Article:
"Taonga pūoro is more for the wairua and less for your ears" : Māori perspectives and experiences of taonga pūoro and its potential as rongoā : a thesis presented in partial fulfilment of the requirements for the degree of Master of Science in Psychology at Massey University - Te Kunenga ki Pūrehuroa, Manawatū, Aotearoa New Zealand

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Taonga pūoro (Māori singing treasures) historically held many functions in everyday Māori life. Colonisation had catastrophic consequences for these taonga (treasures), yet they have seen a continued renaissance for the past 40 years. A growing body of mātauranga (knowledge) exists in contemporary contexts suggesting taonga pūoro can provide a uniquely Māori approach to enhancing healing, hauora (a Māori philosophy of health), and wellbeing. The aim of this Kaupapa Māori rangahau (research) was to explore Māori perspectives and experiences of taonga pūoro and its potential as rongoā (Māori healing). 14 Māori participants contributed their whakaaro (thoughts) through semi-structured interviews and their kōrero (discourse) was analysed using a reflexive approach to thematic analysis. The findings show Māori use the explanatory framework of whakapapa (genealogical principle) to understand taonga pūoro. With this interconnected understanding they had profound healing experiences that were considered cathartic through the release of multilayered mamae (pain). Most significantly, the healing influenced participants wairua (spirit), the foundational aspect of Māori hauora that may be difficult to attend to in non-Māori healing modalities. Continued processes of colonisation present barriers to taonga pūoro being used as rongoā. However, taonga pūoro was proposed to ultimately heal and overcome these challenges through reconnection to multiple layers of te ao Māori (the Māori world). This research contributes important mātauranga for Māori and mental health practitioners about the therapeutic value taonga pūoro may hold. Māori experienced significant hauora benefits from taonga pūoro in multiple domains, something that is pertinent at this point in history when Māori are experiencing heighted levels of psychological and social distress. This rangahau supports further exploration of the healing practices of tūpuna Māori (Māori ancestors) to assist in overcoming modern hauora challenges.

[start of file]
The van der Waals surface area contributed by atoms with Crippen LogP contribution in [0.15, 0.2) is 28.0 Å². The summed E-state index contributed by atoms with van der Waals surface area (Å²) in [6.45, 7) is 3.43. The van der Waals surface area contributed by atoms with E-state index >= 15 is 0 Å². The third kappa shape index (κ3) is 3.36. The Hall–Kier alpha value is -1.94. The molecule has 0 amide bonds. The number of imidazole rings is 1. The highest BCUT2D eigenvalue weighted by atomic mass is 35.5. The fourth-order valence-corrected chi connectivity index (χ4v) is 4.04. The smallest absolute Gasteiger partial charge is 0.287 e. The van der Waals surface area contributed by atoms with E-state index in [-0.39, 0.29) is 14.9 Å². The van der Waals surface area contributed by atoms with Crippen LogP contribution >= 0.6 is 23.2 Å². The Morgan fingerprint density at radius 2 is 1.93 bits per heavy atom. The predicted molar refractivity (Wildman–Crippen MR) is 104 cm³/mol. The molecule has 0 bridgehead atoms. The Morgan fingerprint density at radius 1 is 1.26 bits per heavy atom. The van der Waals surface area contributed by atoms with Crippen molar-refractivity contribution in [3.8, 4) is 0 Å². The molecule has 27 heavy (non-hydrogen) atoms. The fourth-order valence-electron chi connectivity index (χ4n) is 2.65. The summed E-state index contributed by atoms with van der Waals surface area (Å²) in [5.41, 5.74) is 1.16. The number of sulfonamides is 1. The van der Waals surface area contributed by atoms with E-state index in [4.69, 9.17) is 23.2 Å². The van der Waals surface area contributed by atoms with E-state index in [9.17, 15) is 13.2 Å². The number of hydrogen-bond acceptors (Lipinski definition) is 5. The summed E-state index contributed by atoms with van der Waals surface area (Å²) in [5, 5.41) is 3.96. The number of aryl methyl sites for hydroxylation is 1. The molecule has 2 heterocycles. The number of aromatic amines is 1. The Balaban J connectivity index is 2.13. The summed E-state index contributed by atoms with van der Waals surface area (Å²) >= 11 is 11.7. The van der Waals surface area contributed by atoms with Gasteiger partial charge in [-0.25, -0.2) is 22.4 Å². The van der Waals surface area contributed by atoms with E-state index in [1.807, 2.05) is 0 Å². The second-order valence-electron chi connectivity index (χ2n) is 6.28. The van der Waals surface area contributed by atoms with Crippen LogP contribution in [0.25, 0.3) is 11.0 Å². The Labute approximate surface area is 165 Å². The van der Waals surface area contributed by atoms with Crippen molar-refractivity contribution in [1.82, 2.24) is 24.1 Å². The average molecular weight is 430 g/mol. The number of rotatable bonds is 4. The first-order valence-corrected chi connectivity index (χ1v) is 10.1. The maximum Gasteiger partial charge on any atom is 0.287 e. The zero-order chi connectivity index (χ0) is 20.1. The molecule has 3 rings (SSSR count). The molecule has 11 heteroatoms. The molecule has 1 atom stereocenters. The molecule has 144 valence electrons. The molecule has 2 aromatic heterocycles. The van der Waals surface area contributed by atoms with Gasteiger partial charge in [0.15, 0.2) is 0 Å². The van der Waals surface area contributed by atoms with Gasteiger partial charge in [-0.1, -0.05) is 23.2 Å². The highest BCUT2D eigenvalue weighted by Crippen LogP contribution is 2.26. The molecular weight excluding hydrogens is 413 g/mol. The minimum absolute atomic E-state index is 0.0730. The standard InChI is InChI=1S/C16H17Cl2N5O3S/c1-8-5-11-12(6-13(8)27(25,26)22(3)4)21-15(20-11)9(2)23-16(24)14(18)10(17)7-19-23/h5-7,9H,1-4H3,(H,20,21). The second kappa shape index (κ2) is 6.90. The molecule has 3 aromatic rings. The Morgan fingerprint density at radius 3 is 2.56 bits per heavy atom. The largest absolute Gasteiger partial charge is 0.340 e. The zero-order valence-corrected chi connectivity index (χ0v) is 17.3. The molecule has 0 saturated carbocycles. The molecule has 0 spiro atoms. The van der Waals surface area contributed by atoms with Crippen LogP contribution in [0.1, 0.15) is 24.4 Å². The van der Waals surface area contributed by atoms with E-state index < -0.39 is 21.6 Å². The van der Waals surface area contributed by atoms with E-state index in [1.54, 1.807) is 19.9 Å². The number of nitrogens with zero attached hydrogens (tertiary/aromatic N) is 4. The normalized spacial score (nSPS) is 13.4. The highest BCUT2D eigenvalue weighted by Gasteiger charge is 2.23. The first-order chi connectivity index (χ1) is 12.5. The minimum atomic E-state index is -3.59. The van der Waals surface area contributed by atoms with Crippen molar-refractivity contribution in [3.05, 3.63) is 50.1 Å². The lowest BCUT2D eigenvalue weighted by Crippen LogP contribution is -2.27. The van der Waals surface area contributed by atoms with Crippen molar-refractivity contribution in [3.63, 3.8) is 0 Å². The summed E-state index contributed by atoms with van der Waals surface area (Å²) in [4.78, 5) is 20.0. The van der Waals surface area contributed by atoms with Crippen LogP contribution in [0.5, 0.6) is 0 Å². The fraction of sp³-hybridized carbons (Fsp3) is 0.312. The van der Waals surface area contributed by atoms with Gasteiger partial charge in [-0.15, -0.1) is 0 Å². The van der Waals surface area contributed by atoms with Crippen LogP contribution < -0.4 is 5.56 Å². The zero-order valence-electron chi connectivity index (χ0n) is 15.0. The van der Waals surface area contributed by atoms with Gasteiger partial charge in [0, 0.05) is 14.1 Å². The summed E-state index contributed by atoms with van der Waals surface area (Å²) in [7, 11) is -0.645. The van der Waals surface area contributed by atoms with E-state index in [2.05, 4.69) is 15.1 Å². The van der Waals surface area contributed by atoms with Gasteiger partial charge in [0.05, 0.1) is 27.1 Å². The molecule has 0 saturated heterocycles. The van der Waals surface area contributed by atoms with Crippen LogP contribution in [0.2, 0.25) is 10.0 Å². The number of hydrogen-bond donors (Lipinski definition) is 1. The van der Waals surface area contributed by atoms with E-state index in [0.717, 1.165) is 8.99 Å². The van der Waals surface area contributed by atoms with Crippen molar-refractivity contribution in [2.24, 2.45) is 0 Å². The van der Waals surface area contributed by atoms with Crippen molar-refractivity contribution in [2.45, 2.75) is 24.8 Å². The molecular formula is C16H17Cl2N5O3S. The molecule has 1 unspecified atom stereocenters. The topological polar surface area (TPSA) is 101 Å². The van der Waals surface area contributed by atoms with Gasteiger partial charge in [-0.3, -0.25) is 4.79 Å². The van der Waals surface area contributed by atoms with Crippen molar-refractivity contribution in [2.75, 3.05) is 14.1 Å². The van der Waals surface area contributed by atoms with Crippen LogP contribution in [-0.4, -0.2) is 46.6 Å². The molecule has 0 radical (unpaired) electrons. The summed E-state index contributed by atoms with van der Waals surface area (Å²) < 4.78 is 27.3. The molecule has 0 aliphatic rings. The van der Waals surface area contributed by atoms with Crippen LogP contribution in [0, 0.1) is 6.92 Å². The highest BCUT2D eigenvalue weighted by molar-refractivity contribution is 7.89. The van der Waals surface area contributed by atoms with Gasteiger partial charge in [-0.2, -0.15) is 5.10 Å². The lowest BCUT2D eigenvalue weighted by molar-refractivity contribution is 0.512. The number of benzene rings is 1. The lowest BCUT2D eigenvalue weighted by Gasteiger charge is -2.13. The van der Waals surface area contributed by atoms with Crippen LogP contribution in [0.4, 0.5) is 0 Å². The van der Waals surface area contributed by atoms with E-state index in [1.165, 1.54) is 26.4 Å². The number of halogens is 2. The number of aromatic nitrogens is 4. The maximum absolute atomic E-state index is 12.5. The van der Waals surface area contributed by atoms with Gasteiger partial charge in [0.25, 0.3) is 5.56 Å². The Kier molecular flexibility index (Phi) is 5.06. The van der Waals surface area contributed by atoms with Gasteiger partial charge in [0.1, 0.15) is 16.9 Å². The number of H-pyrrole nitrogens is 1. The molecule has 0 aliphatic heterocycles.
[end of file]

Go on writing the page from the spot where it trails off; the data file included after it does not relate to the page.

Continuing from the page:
Māori Masters Thesis